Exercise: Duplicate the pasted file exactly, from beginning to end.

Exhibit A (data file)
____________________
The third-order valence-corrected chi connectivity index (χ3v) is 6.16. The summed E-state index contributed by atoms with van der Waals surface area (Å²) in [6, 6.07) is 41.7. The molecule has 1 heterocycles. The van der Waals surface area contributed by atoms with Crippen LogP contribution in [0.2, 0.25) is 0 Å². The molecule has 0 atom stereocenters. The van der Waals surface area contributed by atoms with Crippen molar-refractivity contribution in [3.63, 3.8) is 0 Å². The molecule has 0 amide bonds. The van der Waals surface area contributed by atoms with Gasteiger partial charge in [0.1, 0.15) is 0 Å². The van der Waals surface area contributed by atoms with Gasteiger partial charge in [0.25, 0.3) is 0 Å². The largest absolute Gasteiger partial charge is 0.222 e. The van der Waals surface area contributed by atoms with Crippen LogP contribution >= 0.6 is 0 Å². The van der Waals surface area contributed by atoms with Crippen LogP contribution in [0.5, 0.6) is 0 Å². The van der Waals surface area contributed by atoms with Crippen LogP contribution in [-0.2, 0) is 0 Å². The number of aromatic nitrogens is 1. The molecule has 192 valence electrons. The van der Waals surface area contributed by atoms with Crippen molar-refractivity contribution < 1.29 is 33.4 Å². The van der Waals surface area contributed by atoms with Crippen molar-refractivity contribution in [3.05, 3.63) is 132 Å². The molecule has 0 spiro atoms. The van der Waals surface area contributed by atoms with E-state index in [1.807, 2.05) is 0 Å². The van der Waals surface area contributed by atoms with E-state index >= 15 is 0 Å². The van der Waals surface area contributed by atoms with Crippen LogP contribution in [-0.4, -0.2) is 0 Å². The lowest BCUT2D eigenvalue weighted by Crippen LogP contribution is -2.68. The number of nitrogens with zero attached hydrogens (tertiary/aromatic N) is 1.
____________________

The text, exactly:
The third-order valence-corrected chi connectivity index (χ3v) is 6.16. The summed E-state index contributed by atoms with van der Waals surface area (Å²) in [6, 6.07) is 41.7. The molecule has 1 heterocycles. The van der Waals surface area contributed by atoms with Crippen LogP contribution in [0.2, 0.25) is 0 Å². The molecule has 0 atom stereocenters. The van der Waals surface area contributed by atoms with Crippen molar-refractivity contribution in [3.63, 3.8) is 0 Å². The molecule has 0 amide bonds. The van der Waals surface area contributed by atoms with Gasteiger partial charge in [0.1, 0.15) is 0 Å². The van der Waals surface area contributed by atoms with Gasteiger partial charge in [0.25, 0.3) is 0 Å². The largest absolute Gasteiger partial charge is 0.222 e. The van der Waals surface area contributed by atoms with Crippen LogP contribution >= 0.6 is 0 Å². The van der Waals surface area contributed by atoms with Crippen LogP contribution in [0.5, 0.6) is 0 Å². The van der Waals surface area contributed by atoms with Crippen LogP contribution in [-0.2, 0) is 0 Å². The number of aromatic nitrogens is 1. The molecule has 192 valence electrons. The van der Waals surface area contributed by atoms with Crippen molar-refractivity contribution < 1.29 is 33.4 Å². The van der Waals surface area contributed by atoms with Crippen molar-refractivity contribution in [3.05, 3.63) is 132 Å². The molecule has 0 spiro atoms. The van der Waals surface area contributed by atoms with E-state index in [1.807, 2.05) is 0 Å². The van der Waals surface area contributed by atoms with E-state index >= 15 is 0 Å². The van der Waals surface area contributed by atoms with Crippen LogP contribution in [-0.4, -0.2) is 0 Å². The lowest BCUT2D eigenvalue weighted by Crippen LogP contribution is -2.68. The number of nitrogens with zero attached hydrogens (tertiary/aromatic N) is 1.